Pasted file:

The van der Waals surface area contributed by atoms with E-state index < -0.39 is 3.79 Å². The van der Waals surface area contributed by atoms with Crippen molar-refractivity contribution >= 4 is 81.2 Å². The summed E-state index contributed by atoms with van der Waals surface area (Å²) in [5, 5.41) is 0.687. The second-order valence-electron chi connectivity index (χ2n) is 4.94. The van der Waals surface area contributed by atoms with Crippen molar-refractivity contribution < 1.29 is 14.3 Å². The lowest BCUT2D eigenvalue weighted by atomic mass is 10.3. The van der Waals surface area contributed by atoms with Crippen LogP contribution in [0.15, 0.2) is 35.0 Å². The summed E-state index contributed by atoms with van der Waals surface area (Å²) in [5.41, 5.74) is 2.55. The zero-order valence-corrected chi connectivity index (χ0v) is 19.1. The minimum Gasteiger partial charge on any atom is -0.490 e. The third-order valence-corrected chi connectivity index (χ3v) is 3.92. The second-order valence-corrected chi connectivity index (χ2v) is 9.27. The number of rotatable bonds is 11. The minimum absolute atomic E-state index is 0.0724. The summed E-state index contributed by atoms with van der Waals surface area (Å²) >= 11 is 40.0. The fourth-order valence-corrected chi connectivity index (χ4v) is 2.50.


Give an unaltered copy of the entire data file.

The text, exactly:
The van der Waals surface area contributed by atoms with E-state index < -0.39 is 3.79 Å². The van der Waals surface area contributed by atoms with Crippen molar-refractivity contribution >= 4 is 81.2 Å². The summed E-state index contributed by atoms with van der Waals surface area (Å²) in [5, 5.41) is 0.687. The second-order valence-electron chi connectivity index (χ2n) is 4.94. The van der Waals surface area contributed by atoms with Crippen molar-refractivity contribution < 1.29 is 14.3 Å². The lowest BCUT2D eigenvalue weighted by atomic mass is 10.3. The van der Waals surface area contributed by atoms with Crippen LogP contribution in [0.15, 0.2) is 35.0 Å². The summed E-state index contributed by atoms with van der Waals surface area (Å²) in [5.41, 5.74) is 2.55. The zero-order valence-corrected chi connectivity index (χ0v) is 19.1. The minimum Gasteiger partial charge on any atom is -0.490 e. The third-order valence-corrected chi connectivity index (χ3v) is 3.92. The second-order valence-corrected chi connectivity index (χ2v) is 9.27. The number of rotatable bonds is 11. The minimum absolute atomic E-state index is 0.0724. The summed E-state index contributed by atoms with van der Waals surface area (Å²) >= 11 is 40.0. The fourth-order valence-corrected chi connectivity index (χ4v) is 2.50.